Researchers in China and the US have unveiled the first nanoscale amplifier for light at the technologically important telecommunications wavelength of 1.55 µm (or the near-infrared). The new device, which is 20 times more powerful than previous such amplifiers that measured microns across, is small enough to fit on an integrated circuit. This means that it could help make for the next generation of faster, more efficient, nanophotonics components.........
The electrical conductivity of conducting fibres normally decreases when they are highly stretched but researchers at the University of Texas at Dallas have now created superelastic fibres based on carbon nanotubes that do not suffer from this problem. Indeed, the conductivity of the new fibres actually increases by 121-fold when they are stretched to over 11 times their original length, and such extreme stretch results in only a 5% change in their resistance. The fibres might be used in a host of flexible electronics applications, including smart textiles, artificial muscles for robots, interconnects for elastic circuits, strain sensors and failure-free pacemaker leads to name but a few..........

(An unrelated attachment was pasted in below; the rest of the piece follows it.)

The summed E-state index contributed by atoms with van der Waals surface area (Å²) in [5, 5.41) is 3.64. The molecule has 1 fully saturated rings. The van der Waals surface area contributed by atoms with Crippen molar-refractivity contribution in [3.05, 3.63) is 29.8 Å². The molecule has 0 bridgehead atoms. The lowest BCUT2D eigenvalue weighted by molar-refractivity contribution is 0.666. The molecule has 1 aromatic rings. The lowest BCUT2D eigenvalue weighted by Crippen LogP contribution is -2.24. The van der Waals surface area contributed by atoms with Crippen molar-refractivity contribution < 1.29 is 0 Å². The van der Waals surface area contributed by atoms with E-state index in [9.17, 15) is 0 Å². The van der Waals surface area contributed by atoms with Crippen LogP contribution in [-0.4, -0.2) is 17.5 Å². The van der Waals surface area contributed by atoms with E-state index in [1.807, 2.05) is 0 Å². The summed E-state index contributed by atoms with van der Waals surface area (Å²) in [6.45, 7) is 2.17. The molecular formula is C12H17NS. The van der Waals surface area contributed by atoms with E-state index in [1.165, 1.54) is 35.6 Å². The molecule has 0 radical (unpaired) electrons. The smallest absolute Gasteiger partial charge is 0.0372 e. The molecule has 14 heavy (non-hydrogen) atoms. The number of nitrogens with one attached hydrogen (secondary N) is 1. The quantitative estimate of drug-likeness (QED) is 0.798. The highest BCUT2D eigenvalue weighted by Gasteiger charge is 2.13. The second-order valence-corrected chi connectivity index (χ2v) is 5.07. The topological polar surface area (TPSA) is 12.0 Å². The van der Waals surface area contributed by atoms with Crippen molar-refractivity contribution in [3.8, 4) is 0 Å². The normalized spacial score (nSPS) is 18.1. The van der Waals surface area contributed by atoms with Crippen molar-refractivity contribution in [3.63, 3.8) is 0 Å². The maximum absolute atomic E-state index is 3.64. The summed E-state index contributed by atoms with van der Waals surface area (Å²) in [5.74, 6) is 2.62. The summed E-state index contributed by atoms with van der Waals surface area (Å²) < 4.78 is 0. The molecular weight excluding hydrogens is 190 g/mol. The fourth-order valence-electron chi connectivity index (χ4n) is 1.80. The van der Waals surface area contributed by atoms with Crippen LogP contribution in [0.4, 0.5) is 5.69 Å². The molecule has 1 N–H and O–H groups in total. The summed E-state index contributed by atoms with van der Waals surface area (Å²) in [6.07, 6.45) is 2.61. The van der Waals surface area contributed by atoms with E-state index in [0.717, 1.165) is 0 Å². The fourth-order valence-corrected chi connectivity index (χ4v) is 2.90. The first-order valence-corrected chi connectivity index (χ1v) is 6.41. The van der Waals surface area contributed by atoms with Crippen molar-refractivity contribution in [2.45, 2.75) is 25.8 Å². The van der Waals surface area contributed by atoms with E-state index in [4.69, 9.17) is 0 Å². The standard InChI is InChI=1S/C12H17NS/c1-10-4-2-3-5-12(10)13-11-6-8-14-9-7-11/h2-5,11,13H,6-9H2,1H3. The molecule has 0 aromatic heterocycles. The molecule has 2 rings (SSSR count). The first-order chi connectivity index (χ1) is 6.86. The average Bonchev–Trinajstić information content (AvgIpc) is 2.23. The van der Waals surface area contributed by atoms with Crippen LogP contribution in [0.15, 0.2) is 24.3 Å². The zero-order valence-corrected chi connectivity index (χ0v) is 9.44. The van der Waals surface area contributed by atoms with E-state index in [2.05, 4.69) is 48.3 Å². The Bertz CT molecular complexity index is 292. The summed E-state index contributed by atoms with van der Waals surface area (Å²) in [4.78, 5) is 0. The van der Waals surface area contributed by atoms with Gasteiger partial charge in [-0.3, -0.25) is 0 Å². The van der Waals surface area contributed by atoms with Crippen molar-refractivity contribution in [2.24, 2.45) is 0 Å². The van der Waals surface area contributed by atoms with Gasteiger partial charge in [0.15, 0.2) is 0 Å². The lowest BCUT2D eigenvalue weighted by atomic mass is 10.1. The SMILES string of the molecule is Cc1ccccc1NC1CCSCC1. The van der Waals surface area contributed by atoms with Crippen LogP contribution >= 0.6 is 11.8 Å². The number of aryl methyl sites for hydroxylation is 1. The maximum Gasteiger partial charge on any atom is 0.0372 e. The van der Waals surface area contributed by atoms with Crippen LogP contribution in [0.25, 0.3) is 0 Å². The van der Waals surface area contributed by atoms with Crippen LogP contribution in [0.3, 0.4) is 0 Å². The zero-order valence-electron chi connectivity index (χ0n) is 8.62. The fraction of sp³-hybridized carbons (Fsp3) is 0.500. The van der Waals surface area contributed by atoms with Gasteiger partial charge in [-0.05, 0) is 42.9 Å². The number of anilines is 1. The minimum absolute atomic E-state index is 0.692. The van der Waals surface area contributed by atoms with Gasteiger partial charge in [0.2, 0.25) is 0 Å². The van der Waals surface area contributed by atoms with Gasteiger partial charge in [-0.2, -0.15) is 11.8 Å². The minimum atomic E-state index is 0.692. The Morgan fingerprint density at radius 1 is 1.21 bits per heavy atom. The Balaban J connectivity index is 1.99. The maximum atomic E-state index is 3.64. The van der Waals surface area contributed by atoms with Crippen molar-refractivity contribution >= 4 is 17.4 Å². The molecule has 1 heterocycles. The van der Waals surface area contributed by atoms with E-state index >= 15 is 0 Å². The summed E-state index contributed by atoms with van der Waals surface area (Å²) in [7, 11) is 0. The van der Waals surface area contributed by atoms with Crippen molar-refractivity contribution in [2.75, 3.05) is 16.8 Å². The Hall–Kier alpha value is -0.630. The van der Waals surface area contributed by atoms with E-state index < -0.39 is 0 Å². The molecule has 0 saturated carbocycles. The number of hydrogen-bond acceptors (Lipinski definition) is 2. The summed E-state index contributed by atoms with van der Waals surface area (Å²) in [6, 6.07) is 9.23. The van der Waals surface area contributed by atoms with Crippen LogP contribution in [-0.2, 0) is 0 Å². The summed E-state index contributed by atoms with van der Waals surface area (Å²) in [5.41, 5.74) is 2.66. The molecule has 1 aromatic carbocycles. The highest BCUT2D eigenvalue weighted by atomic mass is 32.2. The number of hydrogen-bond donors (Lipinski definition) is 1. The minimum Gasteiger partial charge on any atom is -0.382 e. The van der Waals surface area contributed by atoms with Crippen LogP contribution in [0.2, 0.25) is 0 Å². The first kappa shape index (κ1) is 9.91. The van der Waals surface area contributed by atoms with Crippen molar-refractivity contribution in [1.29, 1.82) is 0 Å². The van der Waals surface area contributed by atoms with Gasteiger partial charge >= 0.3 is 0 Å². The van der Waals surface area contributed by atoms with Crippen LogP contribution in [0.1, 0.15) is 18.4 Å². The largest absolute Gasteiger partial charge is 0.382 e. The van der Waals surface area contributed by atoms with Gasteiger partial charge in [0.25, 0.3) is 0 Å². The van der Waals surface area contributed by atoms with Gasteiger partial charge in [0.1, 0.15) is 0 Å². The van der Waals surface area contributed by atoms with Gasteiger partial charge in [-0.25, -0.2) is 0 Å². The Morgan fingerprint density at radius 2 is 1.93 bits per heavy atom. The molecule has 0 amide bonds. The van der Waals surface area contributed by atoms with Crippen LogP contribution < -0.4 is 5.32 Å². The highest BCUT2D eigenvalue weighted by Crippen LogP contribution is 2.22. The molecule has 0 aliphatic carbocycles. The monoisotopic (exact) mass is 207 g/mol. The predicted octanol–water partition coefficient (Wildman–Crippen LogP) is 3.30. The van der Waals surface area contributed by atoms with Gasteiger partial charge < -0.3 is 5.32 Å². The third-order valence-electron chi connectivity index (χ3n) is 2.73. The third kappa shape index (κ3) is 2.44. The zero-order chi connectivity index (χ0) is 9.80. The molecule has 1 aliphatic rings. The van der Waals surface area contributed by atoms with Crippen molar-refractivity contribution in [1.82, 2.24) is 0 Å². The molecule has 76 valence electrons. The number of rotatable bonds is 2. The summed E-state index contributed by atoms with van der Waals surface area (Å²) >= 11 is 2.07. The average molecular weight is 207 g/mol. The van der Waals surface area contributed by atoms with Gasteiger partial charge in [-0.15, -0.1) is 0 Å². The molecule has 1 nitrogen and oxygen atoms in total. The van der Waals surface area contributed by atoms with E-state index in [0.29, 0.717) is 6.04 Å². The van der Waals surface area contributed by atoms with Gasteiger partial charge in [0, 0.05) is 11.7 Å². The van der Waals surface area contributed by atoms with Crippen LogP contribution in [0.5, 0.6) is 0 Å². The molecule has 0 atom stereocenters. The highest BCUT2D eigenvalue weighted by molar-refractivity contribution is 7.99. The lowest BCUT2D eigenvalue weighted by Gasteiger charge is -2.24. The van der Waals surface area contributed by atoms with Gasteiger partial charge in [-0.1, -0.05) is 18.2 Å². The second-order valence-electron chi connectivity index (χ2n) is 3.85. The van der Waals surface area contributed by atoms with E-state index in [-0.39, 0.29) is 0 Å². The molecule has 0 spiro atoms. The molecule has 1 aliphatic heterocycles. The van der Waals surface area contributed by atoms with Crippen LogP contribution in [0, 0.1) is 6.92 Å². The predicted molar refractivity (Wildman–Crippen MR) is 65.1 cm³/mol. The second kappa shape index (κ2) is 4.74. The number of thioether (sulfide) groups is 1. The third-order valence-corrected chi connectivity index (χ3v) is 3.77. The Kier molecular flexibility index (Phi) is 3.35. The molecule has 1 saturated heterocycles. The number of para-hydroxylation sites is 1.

Graphene field-effect transistors (GFETs) could make good biosensors but before they can be employed in such applications, researchers need to quantify the thermal noise limit in these devices. A team at Oregon State University and Cornell University has now done just this by measuring the impedance between a graphene sheet and the liquid it is immersed in........
Researchers in the US and China have developed a new ultrafast, clean and scalable technique to suspend layers of 2D materials like graphene, molybdenum sulphide, molybdenum selenide and tin sulphide above various patterned substrates. The technique, which is a general one (it may even be applied to other nanomaterials such as nanotubes and nanowires), could help make better optoelectronic and nanoelectromechanical devices in the future.......
The OECD has recommended its Member Countries apply existing international and national chemical regulatory frameworks to manage the risks associated with manufactured nanomaterials...... http://www.oecd.org/newsroom/oecd-countries-address-the-safety-of-manufactured-nanomaterials.htm